Sworn to silence on his appearance, Luke especially means that to include Sarah’s ex, the chief of police. To his chagrin, CJ and Sarah are having something of a reconciliation, which means the chief is often at her apartment in a lovely old house.

It puts Sarah in an awkward position, to say the least, coming on the heels of her most recent garage sale, where the bodies of her clients, the Spencers, were discovered during the sale, hidden behind sheets Sarah hung to keep their private area off limits. The Vietnam vet is dead, and his wife critically injured.

But what’s the connection to Luke? Before Sarah can pin him down, he’s disappeared again. Is he really doing investigative journalism work?

The tenor of small town New England, coupled with the life of veterans and the work Sarah does in their thrift shop bring an added dimension to the compelling plot. Just when readers will think they have it figured out, think again.

Paige Shelton’s Scottish Bookshop Mysteries debuted with The Cracked Spine last year and introduced Kansas native Delaney Nichols, who’s moved to Edinburgh to find adventure, working in a bookshop filled with characters who keep secrets as rare as the manuscripts they sell.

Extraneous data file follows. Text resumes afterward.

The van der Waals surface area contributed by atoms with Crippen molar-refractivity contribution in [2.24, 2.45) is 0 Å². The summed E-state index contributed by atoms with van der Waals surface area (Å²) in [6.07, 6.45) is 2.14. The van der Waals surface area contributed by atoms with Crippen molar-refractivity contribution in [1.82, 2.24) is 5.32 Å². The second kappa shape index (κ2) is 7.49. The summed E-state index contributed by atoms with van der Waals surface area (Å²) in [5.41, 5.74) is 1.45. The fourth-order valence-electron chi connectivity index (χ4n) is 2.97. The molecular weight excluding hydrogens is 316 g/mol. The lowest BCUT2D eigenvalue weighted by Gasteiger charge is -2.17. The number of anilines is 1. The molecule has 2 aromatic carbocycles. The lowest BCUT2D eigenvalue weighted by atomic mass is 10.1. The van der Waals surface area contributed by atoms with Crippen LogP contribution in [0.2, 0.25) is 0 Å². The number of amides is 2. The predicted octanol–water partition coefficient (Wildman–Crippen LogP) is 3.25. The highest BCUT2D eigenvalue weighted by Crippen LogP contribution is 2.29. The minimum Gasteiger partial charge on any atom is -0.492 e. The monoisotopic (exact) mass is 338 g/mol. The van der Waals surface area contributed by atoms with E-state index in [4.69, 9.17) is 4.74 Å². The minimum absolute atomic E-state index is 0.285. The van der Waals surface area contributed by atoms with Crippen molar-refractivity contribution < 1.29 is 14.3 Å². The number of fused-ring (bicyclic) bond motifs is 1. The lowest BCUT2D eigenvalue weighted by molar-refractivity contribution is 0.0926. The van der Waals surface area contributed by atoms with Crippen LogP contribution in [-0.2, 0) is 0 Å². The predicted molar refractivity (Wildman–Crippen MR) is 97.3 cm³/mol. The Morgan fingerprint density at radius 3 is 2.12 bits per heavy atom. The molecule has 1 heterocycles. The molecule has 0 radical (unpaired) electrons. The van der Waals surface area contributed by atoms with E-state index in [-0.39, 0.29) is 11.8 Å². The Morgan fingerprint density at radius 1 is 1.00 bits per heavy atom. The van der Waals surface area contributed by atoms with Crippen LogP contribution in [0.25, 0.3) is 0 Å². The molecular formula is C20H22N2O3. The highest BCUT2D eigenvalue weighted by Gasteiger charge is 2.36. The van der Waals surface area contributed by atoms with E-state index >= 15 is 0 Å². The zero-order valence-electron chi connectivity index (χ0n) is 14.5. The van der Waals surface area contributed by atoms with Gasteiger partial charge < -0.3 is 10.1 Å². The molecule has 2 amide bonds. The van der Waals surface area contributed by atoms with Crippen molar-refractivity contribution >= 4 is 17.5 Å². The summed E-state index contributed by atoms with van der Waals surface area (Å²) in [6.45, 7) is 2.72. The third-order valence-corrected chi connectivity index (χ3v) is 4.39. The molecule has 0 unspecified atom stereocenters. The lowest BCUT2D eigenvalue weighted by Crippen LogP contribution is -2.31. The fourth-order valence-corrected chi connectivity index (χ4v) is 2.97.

The sequel is Of Books and Bagpipes, and it continues Delaney’s efforts to get to know her coworkers and her job. With her landlord, taxi drive Elias and his wife Aggie adopting her and keeping an eye out for her safety, it’s Elias who drives Delaney to Castle Doune on an errand for her boss. Edwin has sent her to retrieve and annual of the Scottish comic, “Oor Wullie.”

Only the castle appears deserted, and when Elias and Delaney have a look around the ramparts up top, they find the body of the young man they were sent to meet, a William Wallace re-enactor.

Calling the police, Delaney discovers the book she was sent to find fluttering around a side wall, and she impulsively hides it under her jacket. Edwin’s secrets revolve around a long-dead friend, and the complications that ensure from a long-ago buried secret.

But there will be more deaths, and it will take all of Delaney’s investigative skills, and a bit of help from the voices of books that reach out to her, to find the killer.

A sequel rich in Scottish dialect and customs, with a hint of romance and a decades-old mystery to unravel.